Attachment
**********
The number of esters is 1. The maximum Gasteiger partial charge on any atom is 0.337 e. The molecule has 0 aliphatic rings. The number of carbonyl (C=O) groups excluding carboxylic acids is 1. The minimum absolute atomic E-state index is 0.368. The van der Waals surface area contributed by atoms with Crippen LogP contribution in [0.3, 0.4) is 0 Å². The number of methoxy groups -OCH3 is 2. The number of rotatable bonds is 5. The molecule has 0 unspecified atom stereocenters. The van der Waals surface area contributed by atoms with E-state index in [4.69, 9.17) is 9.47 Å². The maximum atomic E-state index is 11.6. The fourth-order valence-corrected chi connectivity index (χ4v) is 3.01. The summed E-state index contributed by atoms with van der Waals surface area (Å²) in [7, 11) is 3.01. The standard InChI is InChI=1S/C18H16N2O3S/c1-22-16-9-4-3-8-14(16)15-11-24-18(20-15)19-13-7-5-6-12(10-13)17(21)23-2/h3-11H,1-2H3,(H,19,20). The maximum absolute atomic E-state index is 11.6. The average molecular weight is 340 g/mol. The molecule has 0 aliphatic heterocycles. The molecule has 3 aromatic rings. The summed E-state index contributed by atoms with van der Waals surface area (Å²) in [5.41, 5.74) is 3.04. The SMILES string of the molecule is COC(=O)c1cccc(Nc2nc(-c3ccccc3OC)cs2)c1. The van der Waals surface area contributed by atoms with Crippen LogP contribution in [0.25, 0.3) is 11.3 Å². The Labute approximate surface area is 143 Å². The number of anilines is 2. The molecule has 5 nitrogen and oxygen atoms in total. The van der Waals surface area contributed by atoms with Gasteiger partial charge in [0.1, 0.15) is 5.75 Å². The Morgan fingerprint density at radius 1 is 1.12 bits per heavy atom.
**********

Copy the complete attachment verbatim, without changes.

The number of esters is 1. The maximum Gasteiger partial charge on any atom is 0.337 e. The molecule has 0 aliphatic rings. The number of carbonyl (C=O) groups excluding carboxylic acids is 1. The minimum absolute atomic E-state index is 0.368. The van der Waals surface area contributed by atoms with Crippen LogP contribution in [0.3, 0.4) is 0 Å². The number of methoxy groups -OCH3 is 2. The number of rotatable bonds is 5. The molecule has 0 unspecified atom stereocenters. The van der Waals surface area contributed by atoms with E-state index in [4.69, 9.17) is 9.47 Å². The maximum atomic E-state index is 11.6. The fourth-order valence-corrected chi connectivity index (χ4v) is 3.01. The summed E-state index contributed by atoms with van der Waals surface area (Å²) in [7, 11) is 3.01. The standard InChI is InChI=1S/C18H16N2O3S/c1-22-16-9-4-3-8-14(16)15-11-24-18(20-15)19-13-7-5-6-12(10-13)17(21)23-2/h3-11H,1-2H3,(H,19,20). The maximum absolute atomic E-state index is 11.6. The average molecular weight is 340 g/mol. The molecule has 0 aliphatic heterocycles. The molecule has 3 aromatic rings. The summed E-state index contributed by atoms with van der Waals surface area (Å²) in [5.41, 5.74) is 3.04. The SMILES string of the molecule is COC(=O)c1cccc(Nc2nc(-c3ccccc3OC)cs2)c1. The van der Waals surface area contributed by atoms with Crippen LogP contribution in [0.25, 0.3) is 11.3 Å². The Labute approximate surface area is 143 Å². The number of anilines is 2. The molecule has 5 nitrogen and oxygen atoms in total. The van der Waals surface area contributed by atoms with Gasteiger partial charge in [0.1, 0.15) is 5.75 Å². The Morgan fingerprint density at radius 1 is 1.12 bits per heavy atom.